A culture’s view of men also plays a huge role in the nonchalant violence that is used by men against women. In cultures where men are restricted in the emotions they are allowed to show, where definitions of ‘manhood’ or ‘masculinity’ revolve around being stoic and emotionless, the only accepted emotion becomes anger. Instead of allowing men to express frustration, devotion, sadness, dependence, or intimacy, men are encouraged to hold back their emotions until they erupt. This kind of male oppression is deep. It devalues the role of fathers as important to the emotional strength of a family and replaces it with a description of fatherhood based solely on material contributions. Instead of valuing and reinforcing the equivalent role of men in raising children and serving as nurturing partners, it puts forward the idea that “men are not good at such things”. When men are, for example, stay-at-home dads, they are ridiculed on the whole by friends and sometimes family. Many men take on versions of this role daily and their strength is reflected in their ability to do the job well, but it is often not easy. In this way the question of “what it means to be a man” often relates directly to the way that men are allowed to express themselves and the value we all place on men as complex emotional members of a partnership or family. This is more difficult with men from societies with long histories of war or oppression, who have to rebuild their definitions of masculinity. Their definition of manhood is in flux as many emerge from (or continue to be in) tense times where uncertainty and fear were the norm, and violence was used as a tool.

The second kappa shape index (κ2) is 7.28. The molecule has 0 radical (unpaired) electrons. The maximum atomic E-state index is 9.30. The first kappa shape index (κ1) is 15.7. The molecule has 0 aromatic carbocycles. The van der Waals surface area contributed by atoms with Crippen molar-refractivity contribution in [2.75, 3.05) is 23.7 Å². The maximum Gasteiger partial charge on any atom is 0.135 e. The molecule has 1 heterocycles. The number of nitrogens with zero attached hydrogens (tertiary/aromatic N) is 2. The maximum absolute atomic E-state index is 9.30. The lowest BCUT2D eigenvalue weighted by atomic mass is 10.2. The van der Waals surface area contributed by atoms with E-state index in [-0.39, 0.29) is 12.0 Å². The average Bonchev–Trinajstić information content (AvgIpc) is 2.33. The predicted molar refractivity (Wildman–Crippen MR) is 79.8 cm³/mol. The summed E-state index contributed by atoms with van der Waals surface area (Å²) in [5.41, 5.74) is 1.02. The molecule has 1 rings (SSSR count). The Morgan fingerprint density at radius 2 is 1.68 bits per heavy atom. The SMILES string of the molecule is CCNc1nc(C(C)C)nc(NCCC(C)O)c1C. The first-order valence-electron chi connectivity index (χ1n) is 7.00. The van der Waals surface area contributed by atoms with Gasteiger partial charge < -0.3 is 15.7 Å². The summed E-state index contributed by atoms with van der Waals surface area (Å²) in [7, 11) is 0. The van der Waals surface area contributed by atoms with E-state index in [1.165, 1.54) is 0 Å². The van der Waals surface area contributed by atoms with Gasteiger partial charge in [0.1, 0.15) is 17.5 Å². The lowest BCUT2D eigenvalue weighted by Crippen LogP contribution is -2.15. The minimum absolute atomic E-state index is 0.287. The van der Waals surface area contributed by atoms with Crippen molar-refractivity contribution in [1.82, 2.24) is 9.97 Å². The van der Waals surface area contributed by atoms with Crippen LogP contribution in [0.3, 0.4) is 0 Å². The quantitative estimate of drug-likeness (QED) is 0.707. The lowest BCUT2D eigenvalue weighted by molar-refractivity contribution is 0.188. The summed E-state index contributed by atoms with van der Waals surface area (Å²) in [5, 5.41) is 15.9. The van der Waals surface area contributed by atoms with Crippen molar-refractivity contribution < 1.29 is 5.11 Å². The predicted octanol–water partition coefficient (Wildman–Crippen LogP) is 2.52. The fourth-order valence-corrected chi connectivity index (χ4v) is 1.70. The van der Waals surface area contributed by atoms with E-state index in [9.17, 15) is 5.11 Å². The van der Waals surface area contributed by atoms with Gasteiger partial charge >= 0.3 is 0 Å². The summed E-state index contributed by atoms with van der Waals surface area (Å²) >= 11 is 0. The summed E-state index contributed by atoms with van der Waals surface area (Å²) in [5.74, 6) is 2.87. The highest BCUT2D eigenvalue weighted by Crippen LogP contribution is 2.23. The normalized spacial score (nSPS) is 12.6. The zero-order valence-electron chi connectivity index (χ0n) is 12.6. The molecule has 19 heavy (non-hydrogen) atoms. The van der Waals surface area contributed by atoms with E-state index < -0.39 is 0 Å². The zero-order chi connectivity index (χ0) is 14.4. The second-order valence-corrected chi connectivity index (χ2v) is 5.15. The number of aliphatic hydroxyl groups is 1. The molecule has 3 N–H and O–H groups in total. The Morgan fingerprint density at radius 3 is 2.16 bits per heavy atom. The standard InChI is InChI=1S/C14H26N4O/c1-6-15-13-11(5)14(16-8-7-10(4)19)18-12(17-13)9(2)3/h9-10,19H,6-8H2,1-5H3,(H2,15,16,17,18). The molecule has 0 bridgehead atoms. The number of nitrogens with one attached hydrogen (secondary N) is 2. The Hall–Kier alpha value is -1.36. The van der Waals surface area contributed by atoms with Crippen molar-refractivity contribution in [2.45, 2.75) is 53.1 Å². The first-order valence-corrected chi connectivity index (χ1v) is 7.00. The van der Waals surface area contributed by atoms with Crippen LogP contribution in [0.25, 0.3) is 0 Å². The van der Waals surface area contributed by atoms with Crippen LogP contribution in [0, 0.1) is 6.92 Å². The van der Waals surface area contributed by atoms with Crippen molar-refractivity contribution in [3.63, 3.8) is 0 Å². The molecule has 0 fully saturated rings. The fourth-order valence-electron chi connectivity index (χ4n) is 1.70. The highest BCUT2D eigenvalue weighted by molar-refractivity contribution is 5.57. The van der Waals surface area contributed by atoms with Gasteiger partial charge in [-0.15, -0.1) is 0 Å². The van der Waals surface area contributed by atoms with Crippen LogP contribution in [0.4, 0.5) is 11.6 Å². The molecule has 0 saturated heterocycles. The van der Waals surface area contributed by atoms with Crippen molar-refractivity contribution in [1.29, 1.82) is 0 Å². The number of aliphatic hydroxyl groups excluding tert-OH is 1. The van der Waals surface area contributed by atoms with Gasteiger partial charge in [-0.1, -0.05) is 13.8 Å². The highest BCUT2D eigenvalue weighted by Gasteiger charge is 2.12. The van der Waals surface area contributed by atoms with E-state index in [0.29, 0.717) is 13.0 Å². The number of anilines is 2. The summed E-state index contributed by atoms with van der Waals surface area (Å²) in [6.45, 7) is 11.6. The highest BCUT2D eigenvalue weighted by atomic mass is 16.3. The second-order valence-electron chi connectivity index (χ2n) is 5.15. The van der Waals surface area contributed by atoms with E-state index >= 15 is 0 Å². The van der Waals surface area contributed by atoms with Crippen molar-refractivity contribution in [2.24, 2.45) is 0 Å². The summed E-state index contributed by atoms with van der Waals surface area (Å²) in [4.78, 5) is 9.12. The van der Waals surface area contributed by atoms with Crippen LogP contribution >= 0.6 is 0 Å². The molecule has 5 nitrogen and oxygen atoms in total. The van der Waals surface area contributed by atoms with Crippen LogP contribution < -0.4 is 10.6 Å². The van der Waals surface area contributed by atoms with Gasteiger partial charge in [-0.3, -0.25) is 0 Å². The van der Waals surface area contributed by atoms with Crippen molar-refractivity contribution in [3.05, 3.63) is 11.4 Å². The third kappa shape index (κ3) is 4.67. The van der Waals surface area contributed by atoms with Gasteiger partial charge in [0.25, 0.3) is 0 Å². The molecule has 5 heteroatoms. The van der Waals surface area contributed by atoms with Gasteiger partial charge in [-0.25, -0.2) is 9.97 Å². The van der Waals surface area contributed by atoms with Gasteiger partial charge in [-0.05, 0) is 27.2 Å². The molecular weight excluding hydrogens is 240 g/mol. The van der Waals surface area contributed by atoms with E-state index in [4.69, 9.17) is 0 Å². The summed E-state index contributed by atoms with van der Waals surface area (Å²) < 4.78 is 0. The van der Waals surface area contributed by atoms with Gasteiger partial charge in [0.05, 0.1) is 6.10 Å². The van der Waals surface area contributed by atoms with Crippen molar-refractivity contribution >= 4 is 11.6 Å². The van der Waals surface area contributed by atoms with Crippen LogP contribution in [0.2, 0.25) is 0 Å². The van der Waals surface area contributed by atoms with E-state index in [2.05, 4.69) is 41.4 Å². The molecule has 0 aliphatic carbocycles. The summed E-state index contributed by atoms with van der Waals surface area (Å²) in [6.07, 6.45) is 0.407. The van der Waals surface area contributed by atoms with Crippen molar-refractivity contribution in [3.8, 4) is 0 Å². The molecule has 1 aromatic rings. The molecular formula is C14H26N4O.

My friend finally left her abusive husband because she discovered that he did not know how to be loving because of his own conflicts about his own self-worth and his feelings about what level of control over his wife as “head of the house”. She also left him because she had found her own self-worth. She realized that she allowed it because she had believed she was not worthy of anything better, that she had not earned it, and that he was just teaching her how to be a better wife. She had stayed because she had thought if she had left then she would have been the one responsible for breaking up the family.
Until we can start openly talking about the role of violence and coercion in our relationships there will never be healing. Until women can feel free to call out the sexist notions about how a woman “should be” without being attacked by men and women alike, we cannot move forward in our various cultures. Until we understand and reject the internalized sexism that leads some of us to believe we are not worthy of healthy and loving relationships, there will be women defending the men who are violent against them. And until men support an expanded definition of masculinity, that is not simply linked to being a soldier or a breadwinner, there will be men who practice violence as a way to express frustration, or to feel a sense of control especially when they lose it in the workplace or battlefield.
*Merrian Brooks is a regular Bokamoso Leadership Forum Contributor. Read her short biography and previous articles here.